“When he was at the table with them, he took bread, gave thanks, broke it and began to give it to them. Then their eyes were opened and they recognized him, and he disappeared from their sight. They asked each other, “Were not our hearts burning within us while he talked with us on the road and opened the Scriptures to us?” They got up and returned at once to Jerusalem. There they found the Eleven and those with them, assembled together and saying, “It is true! The Lord has risen and has appeared to Simon.” Then the two told what had happened on the way, and how Jesus was recognized by them when he broke the bread.” Luke 24, 30-35, NIV
Today’s message can be summed up with this one sentence: “They recognized Him when He broke the bread.”
In the Bible, the expression "breaking of bread" is a way of describing a shared meal. If you ate alone, you would not need to break the bread, because there was nobody to share it with. However, if you are eating with someone else, the loaf of bread had be broken into pieces so that everyone can have some. Do you break bread with someone each day?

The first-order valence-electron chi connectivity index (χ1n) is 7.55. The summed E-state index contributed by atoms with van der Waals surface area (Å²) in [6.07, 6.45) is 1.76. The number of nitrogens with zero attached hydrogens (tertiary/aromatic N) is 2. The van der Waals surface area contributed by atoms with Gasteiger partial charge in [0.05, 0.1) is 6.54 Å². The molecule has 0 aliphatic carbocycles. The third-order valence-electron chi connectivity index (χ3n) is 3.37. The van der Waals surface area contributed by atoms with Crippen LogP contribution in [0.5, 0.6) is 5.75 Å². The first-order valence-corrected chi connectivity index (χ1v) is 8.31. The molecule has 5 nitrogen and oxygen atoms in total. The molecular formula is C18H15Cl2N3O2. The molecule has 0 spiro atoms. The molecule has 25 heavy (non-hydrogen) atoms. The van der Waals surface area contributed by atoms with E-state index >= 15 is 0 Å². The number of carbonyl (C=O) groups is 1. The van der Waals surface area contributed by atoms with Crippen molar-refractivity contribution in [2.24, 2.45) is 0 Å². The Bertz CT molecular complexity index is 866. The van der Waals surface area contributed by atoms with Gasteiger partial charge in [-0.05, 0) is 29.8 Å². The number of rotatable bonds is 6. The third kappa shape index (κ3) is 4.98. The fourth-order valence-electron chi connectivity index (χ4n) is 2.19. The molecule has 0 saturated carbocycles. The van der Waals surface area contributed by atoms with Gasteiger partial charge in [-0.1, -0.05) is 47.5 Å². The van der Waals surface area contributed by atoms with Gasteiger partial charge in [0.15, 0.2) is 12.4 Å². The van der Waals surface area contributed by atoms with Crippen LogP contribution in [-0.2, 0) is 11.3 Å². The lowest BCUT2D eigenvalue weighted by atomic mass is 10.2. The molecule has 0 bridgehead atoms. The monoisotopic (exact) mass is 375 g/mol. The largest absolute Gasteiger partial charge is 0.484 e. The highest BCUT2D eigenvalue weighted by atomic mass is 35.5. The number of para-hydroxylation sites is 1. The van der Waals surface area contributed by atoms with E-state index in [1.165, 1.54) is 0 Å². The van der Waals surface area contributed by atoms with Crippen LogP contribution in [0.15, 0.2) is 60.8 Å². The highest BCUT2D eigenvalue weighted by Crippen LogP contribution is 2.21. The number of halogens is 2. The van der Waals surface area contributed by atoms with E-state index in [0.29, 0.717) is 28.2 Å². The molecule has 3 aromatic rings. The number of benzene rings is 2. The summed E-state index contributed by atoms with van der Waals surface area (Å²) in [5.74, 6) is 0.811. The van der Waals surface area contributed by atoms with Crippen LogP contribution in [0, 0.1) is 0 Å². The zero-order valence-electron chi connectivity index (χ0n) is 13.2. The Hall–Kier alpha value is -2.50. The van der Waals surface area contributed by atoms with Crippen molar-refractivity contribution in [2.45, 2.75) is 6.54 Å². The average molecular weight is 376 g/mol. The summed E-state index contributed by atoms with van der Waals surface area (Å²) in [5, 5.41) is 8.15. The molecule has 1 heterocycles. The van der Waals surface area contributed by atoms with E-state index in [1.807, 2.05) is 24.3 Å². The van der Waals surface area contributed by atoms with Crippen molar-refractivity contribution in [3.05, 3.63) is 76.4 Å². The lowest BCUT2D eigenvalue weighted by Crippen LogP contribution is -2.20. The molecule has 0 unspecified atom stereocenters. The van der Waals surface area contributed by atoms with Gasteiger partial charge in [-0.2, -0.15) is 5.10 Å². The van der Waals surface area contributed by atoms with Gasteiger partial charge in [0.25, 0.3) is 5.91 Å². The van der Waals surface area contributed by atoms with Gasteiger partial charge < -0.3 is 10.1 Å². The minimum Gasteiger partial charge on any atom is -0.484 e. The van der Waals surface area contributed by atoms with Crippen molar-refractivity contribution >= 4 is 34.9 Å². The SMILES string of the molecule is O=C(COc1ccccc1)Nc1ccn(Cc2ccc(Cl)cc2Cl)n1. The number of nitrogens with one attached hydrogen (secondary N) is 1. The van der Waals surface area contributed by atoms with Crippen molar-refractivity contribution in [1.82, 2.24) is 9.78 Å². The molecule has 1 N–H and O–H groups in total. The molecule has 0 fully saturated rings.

When I was growing up Sunday dinner was the most important meal of the week. It was always the biggest and the best—-and always right after church. Supper, later on that night, was always left-overs or sandwiches. It was a tradition. Back then a dinner was almost always in a home versus being taken to a restaurant. We broke bread together every night.
I noticed in France how tightly knit families are, how they spend time together on weekends and throughout the year. But I noticed that they rarely went to restaurants as a family. So I asked several families, “How often does your family go to a restaurant for a meal?” They all replied that they went out at least two or three times——- a year! The average family in the USA goes to a restaurant 2.4 times a week!